To me, it seems clear that there is a continuum between this group of sounds, as all of them (apart from ç, which I will touch on later in the post) are sibilants, and the only difference between them is in the place of articulation. However, when I try to analyse the differences in place of articulation, a one-dimensional continuum doesn't appear to form, as the position of both the blade and the middle of the tongue varies throughout the group. This is counterintuitive to me, as I can intuitively describe the progression s-sʲ-ç-ɕ as a simple continuous softening of the sound "s", with each subsequent element being a softer version of "s" than the last, and the progression ç-ɕ-ʃ-ʂ as a simple continuous hardening of "ʂ", with each subsequent element being a harder version of "ʂ" than the last. Furthermore, historical phonological changes such as s-->sʲ-->ɕ-->ʂ in Russian second-person singular ending -шь reinforce this intuition.

Similar progressions are z-zʲ-ʝ-ʑ-ʒ-ʐ, t(s)-t(s)ʲ-c-tɕ-tʃ-tʂ, d(z)-d(z)ʲ-ɟ-dʑ-dʒ-dʐ, and possibly even ɳ-n-nʲ-ɲ and ɫ-l-lʲ-ʎ.

I shall note that, in all of these progressions, the "bridge element" is always a palatal consonant which is functionally different from the rest of the group: ç is the only non-sibilant in the group and can be analysed as an advanced x; c is the only non-affricate and can be analysed as an advanced k; etc.

In light of all of that, here is my question: are the qualitative differences in the group s-sʲ-ç-ɕ-ʃ-ʂ and similar groups described above attributable to a single phonetic process? If so, what is that process? Additionally, why do the palatal consonants not fit in phonetically despite fitting in perfectly qualitatively?

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    I don't see the palatals ç & ʝ as fitting qualitatively at all tbh (the case with the stops/affricates is more complicated because you've got affrication going on as well as changing place of articulation), whereas all the others do form a continuum, first raising the dorsum of the tongue with the tip in place & then retracting (and eventually retroflexing) the tip leaving the dorsum largely in place – Tristan Jan 4 at 10:59
  • @Tristan I have thought about it a bit more, and isn't it that more of a 3-step process rather than a 2-step? 1) The body of the tongue is raised towards the hard palate to form sʲ 2) the tip of the tongue is then retracted past the alveolar ridge to form ɕ 3) the body of the tongue is lowered again to eventually form ʂ. – Max Jan 4 at 17:14
  • Also, whatever the process is, surely there must be some sound which is identical to s except that it's palatal instead of alveolar? To be honest, I don't really see in what way ç can't be described as that type of consonant, given that it's identical to s in every way (at least according to the Wikipedia article on it) except place of articulation. Still, extrapolating from the examples of ts and dz, it's reasonable to assume that such a sound, it's not ç, will qualitatively fit into the pattern (it's telling that many Russians can't tell c from tʲ), and I'm wondering how that's possible. – Max Jan 4 at 17:39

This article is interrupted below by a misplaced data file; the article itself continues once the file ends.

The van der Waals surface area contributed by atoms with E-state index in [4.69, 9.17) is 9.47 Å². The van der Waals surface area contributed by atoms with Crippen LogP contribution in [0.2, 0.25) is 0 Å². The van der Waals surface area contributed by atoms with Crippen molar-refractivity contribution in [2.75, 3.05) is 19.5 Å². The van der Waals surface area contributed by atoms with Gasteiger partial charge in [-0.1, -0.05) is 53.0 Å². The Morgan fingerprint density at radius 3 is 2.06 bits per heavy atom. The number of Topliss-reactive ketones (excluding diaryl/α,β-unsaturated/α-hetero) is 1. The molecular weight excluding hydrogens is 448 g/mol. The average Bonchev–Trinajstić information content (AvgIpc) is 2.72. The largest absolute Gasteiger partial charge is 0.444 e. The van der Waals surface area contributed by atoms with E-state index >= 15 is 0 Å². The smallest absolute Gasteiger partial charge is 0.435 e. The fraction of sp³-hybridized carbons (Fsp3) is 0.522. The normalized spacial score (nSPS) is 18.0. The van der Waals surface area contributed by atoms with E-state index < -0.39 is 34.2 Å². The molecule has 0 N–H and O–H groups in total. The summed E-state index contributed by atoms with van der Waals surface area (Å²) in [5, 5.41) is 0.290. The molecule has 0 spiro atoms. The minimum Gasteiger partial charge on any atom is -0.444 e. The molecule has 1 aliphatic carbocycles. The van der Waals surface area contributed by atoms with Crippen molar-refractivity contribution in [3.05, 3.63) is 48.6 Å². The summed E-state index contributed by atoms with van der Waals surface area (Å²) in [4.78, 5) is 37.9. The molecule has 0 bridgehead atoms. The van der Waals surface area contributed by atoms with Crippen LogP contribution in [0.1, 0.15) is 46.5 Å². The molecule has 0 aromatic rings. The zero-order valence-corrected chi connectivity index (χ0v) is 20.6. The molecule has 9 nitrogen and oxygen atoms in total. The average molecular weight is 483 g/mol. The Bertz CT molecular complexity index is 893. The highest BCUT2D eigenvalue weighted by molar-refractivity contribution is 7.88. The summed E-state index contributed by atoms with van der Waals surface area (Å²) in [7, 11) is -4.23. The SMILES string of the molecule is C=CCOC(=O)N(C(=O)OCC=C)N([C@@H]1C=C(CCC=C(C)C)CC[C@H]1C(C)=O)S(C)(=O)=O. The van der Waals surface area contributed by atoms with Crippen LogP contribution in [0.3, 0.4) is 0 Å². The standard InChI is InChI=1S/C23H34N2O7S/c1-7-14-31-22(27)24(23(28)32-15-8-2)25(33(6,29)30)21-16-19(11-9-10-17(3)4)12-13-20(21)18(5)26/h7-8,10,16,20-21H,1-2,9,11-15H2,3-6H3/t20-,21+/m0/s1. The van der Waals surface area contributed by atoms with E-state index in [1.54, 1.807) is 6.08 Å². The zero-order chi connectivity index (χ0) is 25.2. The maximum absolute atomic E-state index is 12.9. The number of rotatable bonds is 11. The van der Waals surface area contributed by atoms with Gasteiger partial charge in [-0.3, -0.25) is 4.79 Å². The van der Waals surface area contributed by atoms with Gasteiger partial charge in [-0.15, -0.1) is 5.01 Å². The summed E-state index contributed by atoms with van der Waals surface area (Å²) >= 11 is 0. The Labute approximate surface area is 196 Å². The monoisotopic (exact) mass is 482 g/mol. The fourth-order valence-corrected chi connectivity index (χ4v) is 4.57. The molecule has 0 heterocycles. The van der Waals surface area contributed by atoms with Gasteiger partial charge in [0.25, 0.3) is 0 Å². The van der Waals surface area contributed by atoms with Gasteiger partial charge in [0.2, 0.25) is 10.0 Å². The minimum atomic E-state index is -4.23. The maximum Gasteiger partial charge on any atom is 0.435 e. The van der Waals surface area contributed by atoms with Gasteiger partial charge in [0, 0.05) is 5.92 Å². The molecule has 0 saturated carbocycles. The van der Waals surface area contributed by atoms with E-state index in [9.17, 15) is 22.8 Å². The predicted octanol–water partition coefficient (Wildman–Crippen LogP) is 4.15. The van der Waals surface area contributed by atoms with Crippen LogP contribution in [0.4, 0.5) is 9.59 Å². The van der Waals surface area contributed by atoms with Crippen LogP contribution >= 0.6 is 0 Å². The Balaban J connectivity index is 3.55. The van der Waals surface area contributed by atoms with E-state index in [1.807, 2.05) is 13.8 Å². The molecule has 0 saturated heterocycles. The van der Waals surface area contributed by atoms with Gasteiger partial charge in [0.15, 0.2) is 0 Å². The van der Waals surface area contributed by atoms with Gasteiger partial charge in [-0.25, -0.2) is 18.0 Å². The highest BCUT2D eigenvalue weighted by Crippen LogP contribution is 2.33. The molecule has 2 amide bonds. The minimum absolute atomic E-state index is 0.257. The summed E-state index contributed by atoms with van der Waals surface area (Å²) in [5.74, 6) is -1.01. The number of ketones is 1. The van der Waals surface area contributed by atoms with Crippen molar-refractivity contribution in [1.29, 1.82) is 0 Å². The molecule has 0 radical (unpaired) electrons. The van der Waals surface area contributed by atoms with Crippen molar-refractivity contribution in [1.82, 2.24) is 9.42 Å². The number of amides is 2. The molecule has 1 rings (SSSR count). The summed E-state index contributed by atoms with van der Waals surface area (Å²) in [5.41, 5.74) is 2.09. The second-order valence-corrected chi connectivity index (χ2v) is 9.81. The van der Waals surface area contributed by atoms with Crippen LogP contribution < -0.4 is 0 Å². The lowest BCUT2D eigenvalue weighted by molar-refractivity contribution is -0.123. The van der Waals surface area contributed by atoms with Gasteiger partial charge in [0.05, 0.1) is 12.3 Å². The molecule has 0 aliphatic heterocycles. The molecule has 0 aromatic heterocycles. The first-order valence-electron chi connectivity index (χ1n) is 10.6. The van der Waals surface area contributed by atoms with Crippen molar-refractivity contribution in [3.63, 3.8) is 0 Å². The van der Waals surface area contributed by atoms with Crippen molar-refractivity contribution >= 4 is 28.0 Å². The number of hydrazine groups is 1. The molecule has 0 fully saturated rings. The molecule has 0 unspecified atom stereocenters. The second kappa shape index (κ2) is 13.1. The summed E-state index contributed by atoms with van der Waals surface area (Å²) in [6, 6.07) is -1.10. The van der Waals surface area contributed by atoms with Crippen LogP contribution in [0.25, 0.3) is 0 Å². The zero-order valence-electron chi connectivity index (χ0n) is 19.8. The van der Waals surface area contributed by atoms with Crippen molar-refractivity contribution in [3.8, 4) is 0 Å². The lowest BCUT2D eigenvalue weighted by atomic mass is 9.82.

• idk, to me going from s to ɕ via sʲ seems moreorless one continuous movement, but it's possible I'm doing something wrong. I'm not sure there is a palatal s, sibilants aren't really possible too far back in the mouth – Tristan Jan 5 at 10:28
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    Your description of the changes as "softening" or "hardening" of the sounds suggests that what you're noticing are acoustic differences. The relationship between articulation and acoustics is... complicated (to put it mildly). Perhaps examining some spectral slices of these fricatives will reveal a pattern that isn't obvious when thinking about them in terms of tongue position. – drammock Jan 7 at 22:59

From a diachronic perspective, this is simply retraction vs advancement. The place of articulation appears as the most "important" part of such a series, and so that's how the phenomenon is portrayed.

One commonly cited dramatic example is Spanish, e.g. Latin DIXIT becoming modern Castilian Spanish dijo /'dixo/. In this case, the consonant cluster with the velar + dental cluster /ks/ of Latin has become a velar fricative /x/, and in some varieties may uvularise to [χ] or become a glottal [h]. Of course, the /k/ did in some sense "promote" this change.

However, there is a difference between palatal [ç] and alveolo-palatal [ɕ]: sibilance, and that marks a "natural" break between the /s~ʂ/ axis and the /ç~χ/ axis (though there are those positing Swedish sj-sound as the sibilant version of /x/). The phonetic definition of sibilance includes the following (Ladefoged 1971):

having a comparatively large amount of acoustic energy at high frequencies

Of course, you can start adding further distinctions of retraction (dentalised vs alveolar vs "retracted" alveolar) - something that affects many varieties of English in consonant clusters.

One can also contrast laminal /s̺/ vs apical /s̻/, which are phonemically distinguished e.g. in Basque. Alveolar, postalveolar and retroflex consonants exhibit a lot of variation in the way the "active articulation" is done. Past a certain point in the mouth though, retraction causes the apical variant to no longer be possible.

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